Today during the Humanities class, students discussed ancient Egypt and their views of the afterlife. Ancient Egyptians mummified their dead, a process that was very important to their religious beliefs. During the mummification process, all major organs were removed. The liver, lungs, intestines, and stomach were each placed in their own jar, called a Canopic Jar, because the Egyptians believed that they would be needed in the afterlife.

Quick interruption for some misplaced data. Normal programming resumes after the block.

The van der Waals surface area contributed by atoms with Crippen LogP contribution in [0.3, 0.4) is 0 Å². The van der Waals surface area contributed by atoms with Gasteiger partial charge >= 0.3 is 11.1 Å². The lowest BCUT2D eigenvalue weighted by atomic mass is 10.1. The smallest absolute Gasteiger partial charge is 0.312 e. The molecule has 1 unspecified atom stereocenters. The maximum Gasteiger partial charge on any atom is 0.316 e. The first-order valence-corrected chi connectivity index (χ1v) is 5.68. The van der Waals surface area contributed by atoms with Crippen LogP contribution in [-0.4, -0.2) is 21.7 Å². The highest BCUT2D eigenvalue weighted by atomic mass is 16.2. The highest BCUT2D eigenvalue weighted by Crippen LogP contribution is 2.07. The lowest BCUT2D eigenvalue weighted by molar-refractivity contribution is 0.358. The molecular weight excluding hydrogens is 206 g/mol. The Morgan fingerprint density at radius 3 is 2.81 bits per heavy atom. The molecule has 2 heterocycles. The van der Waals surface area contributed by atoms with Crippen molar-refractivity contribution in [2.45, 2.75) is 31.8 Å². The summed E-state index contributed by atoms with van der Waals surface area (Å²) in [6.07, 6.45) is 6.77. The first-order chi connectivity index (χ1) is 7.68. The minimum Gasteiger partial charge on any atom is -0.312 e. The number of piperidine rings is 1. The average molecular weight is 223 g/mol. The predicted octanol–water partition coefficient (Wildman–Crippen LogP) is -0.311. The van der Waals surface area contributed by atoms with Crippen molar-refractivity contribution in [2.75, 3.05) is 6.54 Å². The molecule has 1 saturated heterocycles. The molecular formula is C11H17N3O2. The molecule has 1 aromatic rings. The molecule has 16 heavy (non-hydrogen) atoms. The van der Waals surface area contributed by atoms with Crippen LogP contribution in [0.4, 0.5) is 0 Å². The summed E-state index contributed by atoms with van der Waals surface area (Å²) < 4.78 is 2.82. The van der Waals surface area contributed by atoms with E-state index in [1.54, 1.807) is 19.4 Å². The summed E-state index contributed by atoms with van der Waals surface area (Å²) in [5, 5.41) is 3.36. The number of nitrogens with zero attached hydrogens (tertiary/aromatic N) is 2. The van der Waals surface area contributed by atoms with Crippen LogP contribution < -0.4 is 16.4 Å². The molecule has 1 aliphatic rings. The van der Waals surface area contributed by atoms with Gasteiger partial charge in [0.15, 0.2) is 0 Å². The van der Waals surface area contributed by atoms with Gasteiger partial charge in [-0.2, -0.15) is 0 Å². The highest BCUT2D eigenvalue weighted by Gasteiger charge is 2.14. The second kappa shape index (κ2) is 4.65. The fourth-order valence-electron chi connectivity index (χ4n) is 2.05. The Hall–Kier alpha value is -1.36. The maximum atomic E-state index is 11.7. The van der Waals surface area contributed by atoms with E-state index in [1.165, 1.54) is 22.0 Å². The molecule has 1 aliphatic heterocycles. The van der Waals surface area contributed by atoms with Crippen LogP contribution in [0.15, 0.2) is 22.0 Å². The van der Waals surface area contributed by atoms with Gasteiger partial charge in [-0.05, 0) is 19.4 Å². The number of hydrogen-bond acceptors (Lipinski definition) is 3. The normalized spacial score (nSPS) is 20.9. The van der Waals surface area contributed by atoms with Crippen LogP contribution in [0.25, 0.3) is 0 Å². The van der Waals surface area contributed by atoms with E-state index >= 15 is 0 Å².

Canopic Jars were decorated with sculpted heads of the Four Sons of Horus. Horus was god of the sky and depicted as a falcon-headed man. Each organ was guarded by a different jar: the liver by Imsety (human head), the lungs by Hapi (baboon head), the stomach by Duamatef (jackel head), and the intestines by Qebehsenuf (falcon head). Today students painted their own Canopic jars. The jars themselves are modeled after those that belonged to Ramses the Second.

 

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